Bloomberg News

U.S. May Fund Ex-GSA Official’s Retirement

May 25, 2012

Taxpayers may get the multimillionaire-dollar “retirement tab” for a former U.S. General Services Administration official who oversaw an $823,000 Las Vegas conference, a U.S. lawmaker said.

The GSA announced without elaboration yesterday that Jeff Neely no longer worked at the agency. He will probably retire with government payments of more than $100,000 a year, Representative John Mica, a Republican from Florida, said today in a statement.

Mica, chairman of the House Committee on Transportation, planned to investigate the terms of Neely’s departure, according to the statement.

The public shouldn’t have to fund multimillion-dollar deals for “government administrators who abuse their positions and snub their noses at Congress and the American people,” it said.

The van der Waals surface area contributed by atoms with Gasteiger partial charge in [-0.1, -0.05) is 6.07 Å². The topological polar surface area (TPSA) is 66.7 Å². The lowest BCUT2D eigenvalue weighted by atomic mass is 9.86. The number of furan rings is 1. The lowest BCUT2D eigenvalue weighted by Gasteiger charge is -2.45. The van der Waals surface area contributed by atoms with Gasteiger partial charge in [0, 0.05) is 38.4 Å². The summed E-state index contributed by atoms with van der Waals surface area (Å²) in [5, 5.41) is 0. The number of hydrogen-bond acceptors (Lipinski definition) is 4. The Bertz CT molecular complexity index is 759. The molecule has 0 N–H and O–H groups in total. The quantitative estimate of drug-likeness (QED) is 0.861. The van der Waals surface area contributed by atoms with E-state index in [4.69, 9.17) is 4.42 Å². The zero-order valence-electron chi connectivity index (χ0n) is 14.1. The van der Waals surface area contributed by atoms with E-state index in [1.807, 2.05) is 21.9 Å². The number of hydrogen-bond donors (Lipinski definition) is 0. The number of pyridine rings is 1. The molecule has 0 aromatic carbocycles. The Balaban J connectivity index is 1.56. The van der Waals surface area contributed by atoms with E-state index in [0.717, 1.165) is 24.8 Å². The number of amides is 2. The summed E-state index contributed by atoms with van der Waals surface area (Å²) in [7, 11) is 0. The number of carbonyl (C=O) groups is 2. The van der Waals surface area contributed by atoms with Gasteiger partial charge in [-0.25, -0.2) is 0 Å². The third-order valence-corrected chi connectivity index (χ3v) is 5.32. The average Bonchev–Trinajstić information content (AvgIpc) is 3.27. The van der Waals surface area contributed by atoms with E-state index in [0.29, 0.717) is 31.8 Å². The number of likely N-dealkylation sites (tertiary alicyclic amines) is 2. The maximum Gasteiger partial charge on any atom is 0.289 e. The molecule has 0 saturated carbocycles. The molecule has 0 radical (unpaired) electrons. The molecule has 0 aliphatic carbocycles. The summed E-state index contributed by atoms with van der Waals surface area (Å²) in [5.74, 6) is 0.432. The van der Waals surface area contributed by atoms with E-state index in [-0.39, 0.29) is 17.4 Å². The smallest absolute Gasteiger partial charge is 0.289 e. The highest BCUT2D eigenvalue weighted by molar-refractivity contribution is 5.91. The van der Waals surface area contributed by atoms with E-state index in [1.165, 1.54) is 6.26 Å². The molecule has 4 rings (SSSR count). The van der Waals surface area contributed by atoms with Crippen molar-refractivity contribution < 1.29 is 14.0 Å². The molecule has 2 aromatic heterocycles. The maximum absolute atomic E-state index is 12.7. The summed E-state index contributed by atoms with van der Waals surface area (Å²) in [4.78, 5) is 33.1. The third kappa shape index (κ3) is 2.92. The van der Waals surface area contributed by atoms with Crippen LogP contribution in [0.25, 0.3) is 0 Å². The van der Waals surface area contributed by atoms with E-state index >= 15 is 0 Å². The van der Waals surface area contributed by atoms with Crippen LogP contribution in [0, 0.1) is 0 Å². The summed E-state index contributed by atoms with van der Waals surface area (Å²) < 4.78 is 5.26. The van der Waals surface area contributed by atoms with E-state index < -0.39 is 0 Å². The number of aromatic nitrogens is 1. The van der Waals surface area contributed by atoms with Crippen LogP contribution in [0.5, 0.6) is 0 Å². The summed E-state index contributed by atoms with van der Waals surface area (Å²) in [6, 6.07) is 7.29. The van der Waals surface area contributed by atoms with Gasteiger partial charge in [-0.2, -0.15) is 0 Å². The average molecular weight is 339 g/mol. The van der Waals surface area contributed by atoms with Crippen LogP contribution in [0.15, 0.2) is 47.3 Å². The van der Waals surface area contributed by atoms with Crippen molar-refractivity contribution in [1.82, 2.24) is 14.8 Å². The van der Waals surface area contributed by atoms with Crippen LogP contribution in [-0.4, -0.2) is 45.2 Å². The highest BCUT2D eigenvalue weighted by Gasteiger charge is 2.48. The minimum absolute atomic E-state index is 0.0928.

GSA spokesman Adam Elkington would not say today whether Neely had retired or if he would receive a government pension.

Neely last month refused to testify before Mica’s committee, citing his Fifth Amendment rights against self- incrimination. Mica plans to introduce legislation that would halt salaries for senior administrators who take the Fifth Amendment in such cases.

U.S. lawmakers have criticized spending at the 2010 conference, which featured a mind reader, a clown and a $75,000 bicycle-building exercise. The GSA’s inspector general has been investigating other trips and conferences involving agency employees.

To contact the reporter on this story: Carol Wolf in Washington at cwolf@bloomberg.net

To contact the editor responsible for this story: Stephanie Stoughton at sstoughton@bloomberg.net


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